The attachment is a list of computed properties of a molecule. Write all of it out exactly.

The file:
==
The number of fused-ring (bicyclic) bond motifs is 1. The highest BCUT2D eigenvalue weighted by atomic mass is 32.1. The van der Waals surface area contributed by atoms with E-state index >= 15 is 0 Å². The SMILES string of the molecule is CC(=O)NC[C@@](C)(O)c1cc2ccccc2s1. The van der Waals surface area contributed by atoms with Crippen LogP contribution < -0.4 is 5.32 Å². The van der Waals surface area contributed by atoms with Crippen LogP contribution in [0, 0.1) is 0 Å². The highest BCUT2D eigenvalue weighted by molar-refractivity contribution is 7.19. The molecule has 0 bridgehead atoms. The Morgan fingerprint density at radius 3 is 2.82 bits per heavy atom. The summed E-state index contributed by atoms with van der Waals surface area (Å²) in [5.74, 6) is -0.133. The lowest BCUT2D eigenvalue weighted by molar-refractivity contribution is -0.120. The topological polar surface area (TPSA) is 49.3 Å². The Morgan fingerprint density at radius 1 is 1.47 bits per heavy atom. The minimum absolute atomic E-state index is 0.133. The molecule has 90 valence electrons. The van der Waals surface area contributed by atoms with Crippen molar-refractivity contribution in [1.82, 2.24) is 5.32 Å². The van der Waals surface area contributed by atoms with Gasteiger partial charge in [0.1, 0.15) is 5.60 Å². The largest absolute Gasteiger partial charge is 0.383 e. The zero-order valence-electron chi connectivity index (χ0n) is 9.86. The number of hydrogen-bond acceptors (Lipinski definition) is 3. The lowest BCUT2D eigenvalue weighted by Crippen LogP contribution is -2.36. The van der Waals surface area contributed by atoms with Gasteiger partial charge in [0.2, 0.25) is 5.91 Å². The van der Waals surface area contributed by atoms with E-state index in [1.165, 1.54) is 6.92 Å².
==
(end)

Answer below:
The number of fused-ring (bicyclic) bond motifs is 1. The highest BCUT2D eigenvalue weighted by atomic mass is 32.1. The van der Waals surface area contributed by atoms with E-state index >= 15 is 0 Å². The SMILES string of the molecule is CC(=O)NC[C@@](C)(O)c1cc2ccccc2s1. The van der Waals surface area contributed by atoms with Crippen LogP contribution < -0.4 is 5.32 Å². The van der Waals surface area contributed by atoms with Crippen LogP contribution in [0, 0.1) is 0 Å². The highest BCUT2D eigenvalue weighted by molar-refractivity contribution is 7.19. The molecule has 0 bridgehead atoms. The Morgan fingerprint density at radius 3 is 2.82 bits per heavy atom. The summed E-state index contributed by atoms with van der Waals surface area (Å²) in [5.74, 6) is -0.133. The lowest BCUT2D eigenvalue weighted by molar-refractivity contribution is -0.120. The topological polar surface area (TPSA) is 49.3 Å². The Morgan fingerprint density at radius 1 is 1.47 bits per heavy atom. The minimum absolute atomic E-state index is 0.133. The molecule has 90 valence electrons. The van der Waals surface area contributed by atoms with Crippen molar-refractivity contribution in [1.82, 2.24) is 5.32 Å². The van der Waals surface area contributed by atoms with Gasteiger partial charge in [0.1, 0.15) is 5.60 Å². The largest absolute Gasteiger partial charge is 0.383 e. The zero-order valence-electron chi connectivity index (χ0n) is 9.86. The number of hydrogen-bond acceptors (Lipinski definition) is 3. The lowest BCUT2D eigenvalue weighted by Crippen LogP contribution is -2.36. The van der Waals surface area contributed by atoms with Gasteiger partial charge in [0.2, 0.25) is 5.91 Å². The van der Waals surface area contributed by atoms with E-state index in [1.165, 1.54) is 6.92 Å².